Response by poster: It's not that I think it's unusual. I'm more curious about the actual mechanism of how it works. Why does one thing trigger a memory but another thing do nothing? Or why does the same thing trigger a memory under one circumstance but not under another?
posted by PercussivePaul at 10:08 PM on November 30, 2005

Best answer: The most straightforward answer, I'm afraid, is: We don't know.

This is what literature calls the objective correlative. Movies use it a lot, except visually -- tie an object to a character, have the character die, have another character look at the object. It's also the basis for the soundtrack cues for individual characters.

The overall process is related to deja vu, and is a serious subject of study because it reveals much about how we construct and access memories.
posted by dhartung at 12:13 AM on December 1, 2005

Music generally DOESN'T trigger memories with me. I suspect this is because I generally don't listen to it on the radio. My dad collected LPs, so I grew up in a house with thousands of records. And for whatever reason, I never "rebelled" and found my own music. I share my dad's tastes.

When I left home, I brought about a thousand cassette tapes with me, and they stayed with me for years until technology moved forwards. Now I have a 60gig ipod completely filled. As I've moved around, my music has always gone with me. And I pretty much play everything all the time.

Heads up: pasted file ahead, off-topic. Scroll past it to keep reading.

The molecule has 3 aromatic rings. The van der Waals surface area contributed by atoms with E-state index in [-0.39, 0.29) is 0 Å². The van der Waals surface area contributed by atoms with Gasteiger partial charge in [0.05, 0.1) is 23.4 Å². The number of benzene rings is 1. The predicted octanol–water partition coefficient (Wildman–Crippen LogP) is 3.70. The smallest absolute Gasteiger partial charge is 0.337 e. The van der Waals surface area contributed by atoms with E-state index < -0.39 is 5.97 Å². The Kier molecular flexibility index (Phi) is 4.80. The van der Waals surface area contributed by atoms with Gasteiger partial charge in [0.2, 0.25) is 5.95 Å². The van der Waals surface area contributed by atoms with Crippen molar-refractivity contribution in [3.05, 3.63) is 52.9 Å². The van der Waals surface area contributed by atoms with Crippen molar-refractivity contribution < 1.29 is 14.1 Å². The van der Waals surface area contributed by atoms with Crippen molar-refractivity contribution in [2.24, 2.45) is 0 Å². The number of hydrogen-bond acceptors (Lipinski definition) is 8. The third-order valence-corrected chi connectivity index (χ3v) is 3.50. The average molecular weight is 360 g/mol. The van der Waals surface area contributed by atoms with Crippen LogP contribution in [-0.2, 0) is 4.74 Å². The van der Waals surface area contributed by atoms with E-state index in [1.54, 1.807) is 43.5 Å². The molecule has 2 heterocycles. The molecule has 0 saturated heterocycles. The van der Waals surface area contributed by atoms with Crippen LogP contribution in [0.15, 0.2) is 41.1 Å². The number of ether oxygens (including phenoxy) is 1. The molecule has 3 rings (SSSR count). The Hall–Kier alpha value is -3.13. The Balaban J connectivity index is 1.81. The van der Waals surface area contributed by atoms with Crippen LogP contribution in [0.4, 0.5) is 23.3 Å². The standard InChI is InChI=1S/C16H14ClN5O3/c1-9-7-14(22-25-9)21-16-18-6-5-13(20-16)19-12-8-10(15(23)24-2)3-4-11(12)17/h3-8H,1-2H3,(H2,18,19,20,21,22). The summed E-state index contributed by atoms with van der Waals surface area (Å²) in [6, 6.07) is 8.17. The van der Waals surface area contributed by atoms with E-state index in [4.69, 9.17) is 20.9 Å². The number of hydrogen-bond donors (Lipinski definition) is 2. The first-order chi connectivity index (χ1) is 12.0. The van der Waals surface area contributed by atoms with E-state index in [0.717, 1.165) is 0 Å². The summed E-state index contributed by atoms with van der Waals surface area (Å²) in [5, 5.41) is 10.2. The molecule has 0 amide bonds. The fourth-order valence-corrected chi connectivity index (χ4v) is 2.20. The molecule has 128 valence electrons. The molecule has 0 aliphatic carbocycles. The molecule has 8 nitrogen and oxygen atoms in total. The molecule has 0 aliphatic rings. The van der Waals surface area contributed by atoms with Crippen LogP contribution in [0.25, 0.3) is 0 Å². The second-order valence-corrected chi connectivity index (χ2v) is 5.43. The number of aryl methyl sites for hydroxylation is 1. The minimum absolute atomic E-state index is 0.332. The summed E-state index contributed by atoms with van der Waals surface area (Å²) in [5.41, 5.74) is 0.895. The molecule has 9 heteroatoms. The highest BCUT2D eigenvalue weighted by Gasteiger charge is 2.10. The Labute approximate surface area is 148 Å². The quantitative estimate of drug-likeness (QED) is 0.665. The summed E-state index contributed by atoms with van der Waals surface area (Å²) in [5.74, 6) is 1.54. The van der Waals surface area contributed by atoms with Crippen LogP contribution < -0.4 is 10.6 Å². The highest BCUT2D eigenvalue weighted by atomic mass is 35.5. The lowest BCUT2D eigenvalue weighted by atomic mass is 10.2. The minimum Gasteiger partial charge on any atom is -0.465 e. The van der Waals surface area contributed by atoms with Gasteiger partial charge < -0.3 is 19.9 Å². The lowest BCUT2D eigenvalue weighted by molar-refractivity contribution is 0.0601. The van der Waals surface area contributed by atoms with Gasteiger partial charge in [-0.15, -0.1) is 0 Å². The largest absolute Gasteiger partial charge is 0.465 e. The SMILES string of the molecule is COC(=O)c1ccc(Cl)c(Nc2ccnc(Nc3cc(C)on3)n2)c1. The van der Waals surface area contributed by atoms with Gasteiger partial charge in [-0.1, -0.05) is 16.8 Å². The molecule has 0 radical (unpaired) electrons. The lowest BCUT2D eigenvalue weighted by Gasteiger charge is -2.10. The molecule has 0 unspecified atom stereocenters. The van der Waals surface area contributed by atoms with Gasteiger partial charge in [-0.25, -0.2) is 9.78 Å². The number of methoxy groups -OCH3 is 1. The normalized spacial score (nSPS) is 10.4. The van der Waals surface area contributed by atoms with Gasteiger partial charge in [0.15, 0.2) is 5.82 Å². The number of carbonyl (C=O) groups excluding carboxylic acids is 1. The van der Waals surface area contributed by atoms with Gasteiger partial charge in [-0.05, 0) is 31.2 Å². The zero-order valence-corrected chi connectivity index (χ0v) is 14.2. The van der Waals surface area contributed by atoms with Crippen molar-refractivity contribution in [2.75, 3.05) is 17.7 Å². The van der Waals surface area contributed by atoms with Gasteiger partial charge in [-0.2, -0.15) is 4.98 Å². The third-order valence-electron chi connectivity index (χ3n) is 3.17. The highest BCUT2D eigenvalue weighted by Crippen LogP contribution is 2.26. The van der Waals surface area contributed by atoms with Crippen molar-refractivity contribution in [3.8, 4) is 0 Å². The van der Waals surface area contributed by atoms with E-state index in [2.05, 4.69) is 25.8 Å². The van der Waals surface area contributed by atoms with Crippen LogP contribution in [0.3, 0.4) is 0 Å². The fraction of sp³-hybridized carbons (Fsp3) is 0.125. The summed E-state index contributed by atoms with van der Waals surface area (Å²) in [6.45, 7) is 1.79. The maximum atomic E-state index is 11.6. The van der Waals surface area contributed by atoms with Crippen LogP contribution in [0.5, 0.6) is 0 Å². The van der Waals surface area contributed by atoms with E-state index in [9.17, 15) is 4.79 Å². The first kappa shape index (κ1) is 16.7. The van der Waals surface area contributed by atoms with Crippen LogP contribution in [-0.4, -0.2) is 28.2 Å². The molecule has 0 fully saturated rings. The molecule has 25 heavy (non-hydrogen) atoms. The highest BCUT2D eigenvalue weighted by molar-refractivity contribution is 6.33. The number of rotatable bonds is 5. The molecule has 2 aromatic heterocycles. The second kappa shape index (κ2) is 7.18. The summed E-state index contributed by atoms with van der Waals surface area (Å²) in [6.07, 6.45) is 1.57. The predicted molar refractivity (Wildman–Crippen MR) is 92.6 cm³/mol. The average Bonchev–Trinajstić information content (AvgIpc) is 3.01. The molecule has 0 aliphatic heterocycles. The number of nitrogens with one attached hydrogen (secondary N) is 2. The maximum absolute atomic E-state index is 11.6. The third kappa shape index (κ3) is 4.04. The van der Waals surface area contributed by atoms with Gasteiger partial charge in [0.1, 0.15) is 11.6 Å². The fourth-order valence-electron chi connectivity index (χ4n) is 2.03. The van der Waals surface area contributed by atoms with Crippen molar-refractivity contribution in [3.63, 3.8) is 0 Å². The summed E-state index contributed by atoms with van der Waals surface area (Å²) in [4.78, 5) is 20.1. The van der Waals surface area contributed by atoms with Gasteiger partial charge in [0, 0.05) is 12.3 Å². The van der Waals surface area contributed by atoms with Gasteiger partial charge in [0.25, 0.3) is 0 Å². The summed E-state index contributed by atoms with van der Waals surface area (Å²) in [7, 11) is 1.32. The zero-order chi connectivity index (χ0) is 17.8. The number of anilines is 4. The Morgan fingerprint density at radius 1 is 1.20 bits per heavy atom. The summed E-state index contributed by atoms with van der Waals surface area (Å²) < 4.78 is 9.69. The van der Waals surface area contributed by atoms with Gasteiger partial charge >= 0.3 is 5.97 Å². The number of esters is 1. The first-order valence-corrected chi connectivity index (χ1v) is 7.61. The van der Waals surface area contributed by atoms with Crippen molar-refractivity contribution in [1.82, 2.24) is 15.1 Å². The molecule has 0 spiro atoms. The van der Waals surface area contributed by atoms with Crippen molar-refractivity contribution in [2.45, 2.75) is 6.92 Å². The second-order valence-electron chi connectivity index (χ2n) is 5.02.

On the other hand, I DO have these sorts of memories when, say, a TV show that I used to watch comes back on-the-air via reruns (or I see the series on DVD). So my guess is that for these types of associations to occur, you have to hear the music frequently at some point in your life, then STOP hearing it, then hear it again years later. If I hear a piece of music at some location, perhaps my brain initionally says, "Hmmm. Maybe I should like this music to this location." But then I hear the same music at ANOTHER location. And then another. And another. Finally, my brain gives up and just leaves the music a free-floating item.

I seem to relate to music differently that almost everyone I know. I LOVE music. But for me, it's an island unto itself. I've never linked music to people I know, places, fashion trends, politics, etc. I'm totally baffled by the "rock star" phenomenon (i.e. people getting caught up in the sex appeal of some musician), because it has nothing to do with the sound of the music, which is all I care about. My wife once lamented that we don't have "a song." I never listen to music and tell her that it reminds me of her. This is sad but true. Music is, perhaps, the most wonderful thing on Earth. And it makes me feel deeply. But it doesn't make me think of anything else.
posted by grumblebee at 3:39 AM on December 1, 2005

Best answer: If you're interested in this, I would suggest reading Proust's In Search of Lost Time. It's one of the best novels written, and deals very specifically with the differences between voluntary and involuntary memory. Obviously it Proust's account isn't grounded in cognitive science, but his description of the phenomenology of memory is unequaled.

From another perspective, and quite specifically about music, you might look at The Haunting Melody by Theodore Reik. Reik was a lay psychoanalyst (in fact, the catalyst behind Freud's monograph The Question of Lay Analysis) who was quite close to Freud and whose approach to psychological phenomena is illuminating. Again, although there is no claim to cognitive science in his account, he does a great job of describing the subjective mechanisms of musical memory.
posted by OmieWise at 6:28 AM on December 1, 2005 [2 favorites]